Roundtable on Bush and the Economy

Roundtable on Bush and the Economy

FOX News Special Report With Brit Hume - December 17, 2008


GEORGE BUSH, PRESIDENT OF THE UNITED STATES OF AMERICA: I will be known as somebody who saw a problem and put the chips on the table to prevent the economy from collapsing.

I'm a free market guy, but I'm not going to let this economy crater, in order to preserve the free market system.

BAIER: Would letting one of the big three automakers go to bankruptcy be a big mark on your legacy.

BUSH: I'm looking at all options. Disorganizing failure, a disorderly bankruptcy could cause great harm to the economy. And that concerns me.

And the other point is I am not interested in really putting good money after bad.


BAIER: That's President Bush today talking about the auto bailout. I tried to press him about when that may come from the administration. I said "This week?" And he said "relatively soon."

This comes as Chrysler has announced that it is shutting down all plants for one month. But we're getting word that Chrysler UAW employees will receive 95 percent of hourly wages and benefits during the plant shutdown.

Now some analytical observations from Fred Barnes, executive editor of "The Weekly Standard," Mara Liasson, National Political Correspondent of National Public Radio, and Mort Kondracke, executive editor of "Roll Call," FOX News contributors all.

Fred, you heard the president. What'd you think?

FRED BARNES, EXECUTIVE EDITOR, "THE WEEKLY STANDARD": On the auto bail out, it sounded like he agrees with Senator Bob Corker and Senate Republican who would try to do what a bankruptcy judge might do, but you wouldn't have a bankruptcy. And you would not have a disorganized failure or a disorganized bankruptcy.

There would be things that would be required of the auto companies and the United Autoworkers that is a part of accepting the package of money that the White House as pretty much said they are going to get some time--they would not give you an answer, but sometime between now and the first of the year.

And then he said he did not want to throw good money after bad. I think that means they have to have a plan that will make these companies profitable at some point.

BAIER: Do you expect it this week, Mara?

MARA LIASSON, NATIONAL POLITICAL CORRESPONDENT, NATIONAL PUBLIC RADIO: I would expect it pretty soon. He certainly suggested that. But I don't think that he's going to let these companies go bankrupt.

I agree with Fred. He does not want to throw good money after bad, as he said, and he wants to put some conditions on it. But, as Dick Cheney said, he does not want to be known as the Herbert Hoover of this economy.

And he said to you, "I am a free-market guy, but I am not going to let the economy crater just in order to preserve this ideology of a free market system." In other words, he is trying to save the free market system by not having the economy collapse.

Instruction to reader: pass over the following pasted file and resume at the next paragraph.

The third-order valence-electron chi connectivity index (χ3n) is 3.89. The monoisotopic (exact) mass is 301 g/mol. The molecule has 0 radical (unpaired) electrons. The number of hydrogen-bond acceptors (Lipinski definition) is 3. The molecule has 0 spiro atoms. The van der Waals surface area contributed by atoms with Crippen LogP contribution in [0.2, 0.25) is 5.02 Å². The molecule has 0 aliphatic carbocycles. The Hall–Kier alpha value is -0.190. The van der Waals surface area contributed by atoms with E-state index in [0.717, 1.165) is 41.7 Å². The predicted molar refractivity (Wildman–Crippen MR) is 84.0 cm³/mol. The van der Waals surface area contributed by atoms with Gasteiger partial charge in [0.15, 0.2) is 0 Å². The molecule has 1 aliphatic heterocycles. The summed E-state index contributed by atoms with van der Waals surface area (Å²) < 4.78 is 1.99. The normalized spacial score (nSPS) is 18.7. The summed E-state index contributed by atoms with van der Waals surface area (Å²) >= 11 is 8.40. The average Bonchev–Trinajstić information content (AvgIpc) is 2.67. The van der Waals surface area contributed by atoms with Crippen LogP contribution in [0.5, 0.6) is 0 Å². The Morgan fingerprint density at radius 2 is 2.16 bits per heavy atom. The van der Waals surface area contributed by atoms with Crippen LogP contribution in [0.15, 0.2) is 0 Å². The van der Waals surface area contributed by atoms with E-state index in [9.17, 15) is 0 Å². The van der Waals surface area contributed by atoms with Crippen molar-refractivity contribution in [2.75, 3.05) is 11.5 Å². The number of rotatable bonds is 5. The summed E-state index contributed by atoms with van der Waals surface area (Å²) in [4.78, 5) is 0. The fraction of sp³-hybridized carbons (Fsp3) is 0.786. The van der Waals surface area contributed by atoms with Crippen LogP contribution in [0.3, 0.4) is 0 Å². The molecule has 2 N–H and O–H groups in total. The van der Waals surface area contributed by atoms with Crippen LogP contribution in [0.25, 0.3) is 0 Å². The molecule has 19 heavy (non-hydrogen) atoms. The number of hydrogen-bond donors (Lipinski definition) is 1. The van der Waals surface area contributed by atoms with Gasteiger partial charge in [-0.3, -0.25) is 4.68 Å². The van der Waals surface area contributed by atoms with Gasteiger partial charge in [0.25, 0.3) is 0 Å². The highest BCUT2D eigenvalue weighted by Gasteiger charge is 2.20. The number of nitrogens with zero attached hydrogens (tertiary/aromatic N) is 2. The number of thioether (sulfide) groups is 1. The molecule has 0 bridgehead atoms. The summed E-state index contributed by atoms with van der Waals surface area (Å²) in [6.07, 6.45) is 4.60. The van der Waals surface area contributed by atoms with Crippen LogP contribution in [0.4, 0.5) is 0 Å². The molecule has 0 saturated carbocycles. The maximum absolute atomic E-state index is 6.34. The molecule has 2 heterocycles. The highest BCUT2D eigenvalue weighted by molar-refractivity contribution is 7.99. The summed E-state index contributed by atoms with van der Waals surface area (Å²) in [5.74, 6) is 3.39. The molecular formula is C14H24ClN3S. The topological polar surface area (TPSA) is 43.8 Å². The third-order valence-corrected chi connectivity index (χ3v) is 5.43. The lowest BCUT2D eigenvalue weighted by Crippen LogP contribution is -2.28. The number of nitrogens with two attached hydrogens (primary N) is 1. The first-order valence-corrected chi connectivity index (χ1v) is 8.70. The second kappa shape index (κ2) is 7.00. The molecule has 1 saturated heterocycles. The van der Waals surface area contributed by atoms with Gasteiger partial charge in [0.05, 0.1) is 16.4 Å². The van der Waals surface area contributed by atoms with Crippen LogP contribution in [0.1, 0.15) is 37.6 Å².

This is really, really difficult, and a lot of the stuff that the administration is doing isn't working yet.

MORT KONDRACKE, EXECUTIVE EDITOR, "ROLL CALL": I was fascinated by the counting of how he developed this reactionary. He was told by Hank Paulson and Ben Bernanke that this depression could be worse than the Great Depression. And that really caused him to act.

And he has not been Herbert Hoover-like, I the sense of what Herbert Hoover did was to raise taxes and impose tariffs, thereby making the problem worse. What Bush has done is to move big. I mean, they have thrown $8 trillion into the economy in loans, guarantees, and actual money.

But, you know, Bush said, "How did we get into this whole mess? We're an overleveraged society." America is over-leveraged.

Guess what is the biggest overleveraging of all is, meaning going in debt? Bush raised the national debt from $5 trillion to $10 trillion on his watch, passed a Medicare prescription drug benefit that will cost trillions of dollars over time, none of it paid for.

So he is the great over-leverager.

BARNES: Mort, you have written that he caused the whole overleveraging by everybody else.


KONDRACKE: I think he inspired it.

BARNES: Who has said when I say Bush sign that Medicare drug benefit year, I knew that we were leveraged only 25 to one and we could go to 30 to one? Who has ever said that? What's the empirical evidence for that?


KONDRACKE: The president sets the tone of what other people do. And if he says deficits don't matter-

BARNES: He didn't say that.

KONDRACKE: Cheney did.

BARNES: All right, but Bush?

KONDRACKE: That was clearly the policy of the government.

BAIER: Clearly, the president is making the case that he is putting ideology aside here and doing whatever it takes to prevent this economy from collapsing.

LIASSON: His legacy I think the biggest part will be Iraq. And if Iraq is stable, over the long run that will help his legacy.

But right now, he is presiding over the worst economic crisis, maybe even worse than the Great Depression. And the thing that's striking when you talk to people is they do not know if the things they are doing will actually work or not.

BAIER: Worse than the Great Depression?

LIASSON: It could be, maybe. We do not know yet. The bottom is not in sight, and, you know, so far banks are not lending. And that's what all this money was supposed to get--

BARNES: Right now it is not even as bad as the 1981-82 recession. But you're right about one thing--all of this money that was put out there, $8 trillion, and the results are pretty meager so far.

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